"John's entitled to his opinion. I just think he's wrong," said Cheney, a friend of Rumsfeld. He also disclosed that the Arizona senator had apologized to him for a previous comment that the vice president had "badly served" President Bush on Iraq.
"John said some nasty things about me the other day, and then next time he saw me, ran over to me and apologized. Maybe he'll apologize to Rumsfeld," Cheney said in an interview with ABC News.
McCain's campaign declined to comment on Cheney's remarks.
Despite having low job approval numbers overall, the vice president continues to be very popular among rank-and-file Republicans, and many of them are likely to vote in next year's GOP presidential caucuses and primaries.
McCain, who lost the Republican nomination to Bush in 2000, is expected to formally announce his second run for the White House next month. He faces strong challenges from Mitt Romney, the former Massachusetts governor, and Rudy Giuliani, the ex-mayor of New York.
On the campaign trail this week, McCain has talked at length with voters about Iraq and defended his staunch support of Bush's 21,500-troop buildup there while criticizing the way the war has been handled.
"We are paying a very heavy price for the mismanagement — that's the kindest word I can give you — of Donald Rumsfeld, of this war," McCain said in Hilton Head Island, S.C., on Monday. "The price is very, very heavy and I regret it enormously."
"I think that Donald Rumsfeld will go down in history as one of the worst secretaries of defense in history," McCain added.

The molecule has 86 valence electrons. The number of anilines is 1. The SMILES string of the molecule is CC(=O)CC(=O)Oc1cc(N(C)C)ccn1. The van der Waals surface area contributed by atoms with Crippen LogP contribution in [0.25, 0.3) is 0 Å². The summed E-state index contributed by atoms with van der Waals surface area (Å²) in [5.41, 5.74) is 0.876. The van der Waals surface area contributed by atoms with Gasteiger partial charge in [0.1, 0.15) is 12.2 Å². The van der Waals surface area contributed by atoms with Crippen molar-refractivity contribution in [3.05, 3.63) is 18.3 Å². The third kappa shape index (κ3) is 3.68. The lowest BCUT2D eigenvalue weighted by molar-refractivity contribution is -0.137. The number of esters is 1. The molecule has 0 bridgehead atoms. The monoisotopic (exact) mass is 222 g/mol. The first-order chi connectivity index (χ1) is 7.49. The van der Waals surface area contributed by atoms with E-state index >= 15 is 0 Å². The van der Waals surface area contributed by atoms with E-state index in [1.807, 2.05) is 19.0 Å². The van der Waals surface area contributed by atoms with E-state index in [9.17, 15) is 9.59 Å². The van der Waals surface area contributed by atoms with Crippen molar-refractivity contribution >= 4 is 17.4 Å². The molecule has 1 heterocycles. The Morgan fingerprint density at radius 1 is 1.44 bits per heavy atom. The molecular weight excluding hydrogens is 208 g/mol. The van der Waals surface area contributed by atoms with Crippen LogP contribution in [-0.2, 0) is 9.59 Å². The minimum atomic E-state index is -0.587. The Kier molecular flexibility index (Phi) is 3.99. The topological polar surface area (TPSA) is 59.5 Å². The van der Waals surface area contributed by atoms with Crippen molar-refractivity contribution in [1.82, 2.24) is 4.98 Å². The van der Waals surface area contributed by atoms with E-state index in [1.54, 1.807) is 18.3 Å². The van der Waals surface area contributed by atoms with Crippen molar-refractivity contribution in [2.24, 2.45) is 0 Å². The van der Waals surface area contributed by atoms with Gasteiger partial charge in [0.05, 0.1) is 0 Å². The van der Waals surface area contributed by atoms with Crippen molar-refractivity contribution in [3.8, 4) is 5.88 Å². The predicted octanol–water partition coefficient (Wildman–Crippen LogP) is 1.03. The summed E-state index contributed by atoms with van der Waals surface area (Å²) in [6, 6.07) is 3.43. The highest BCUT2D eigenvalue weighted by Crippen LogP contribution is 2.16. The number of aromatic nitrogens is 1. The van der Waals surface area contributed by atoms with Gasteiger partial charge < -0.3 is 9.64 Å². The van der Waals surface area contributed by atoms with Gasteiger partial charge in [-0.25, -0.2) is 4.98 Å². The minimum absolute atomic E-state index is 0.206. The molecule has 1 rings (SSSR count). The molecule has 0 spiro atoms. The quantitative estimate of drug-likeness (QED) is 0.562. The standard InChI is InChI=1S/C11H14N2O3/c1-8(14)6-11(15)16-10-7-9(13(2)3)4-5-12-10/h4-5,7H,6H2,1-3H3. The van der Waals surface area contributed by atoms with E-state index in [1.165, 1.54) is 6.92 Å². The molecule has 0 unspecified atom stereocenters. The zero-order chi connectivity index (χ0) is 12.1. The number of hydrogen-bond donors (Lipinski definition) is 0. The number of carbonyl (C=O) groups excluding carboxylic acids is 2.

Rumsfeld stepped down last year after a rocky six-year tenure.
A former defense secretary himself, Cheney was asked about McCain's comments while on the USS Kitty Hawk at the Yokosuka Naval Base in Japan. He called Rumsfeld a great secretary.
"I know a little bit about the job. I've watched what he's done over there for six years. I think he did a superb job in terms of managing the Pentagon under extraordinarily difficult circumstances," Cheney said. "He and John McCain had a number of dustups over policy, didn't have anything to do with Iraq."
Last month, McCain blamed both Cheney and Rumsfeld for a "terribly mishandled" war.
"The president listened too much to the vice president . . . Of course, the president bears the ultimate responsibility, but he was very badly served by both the vice president and, most of all, the secretary of defense," McCain was quoted as telling The Politico, a Capitol Hill newspaper and Web site.
A few days later, Cheney said, McCain approached him on the Senate floor, said he had been quoted out of context and offered an apology.
"I was happy to accept," Cheney said.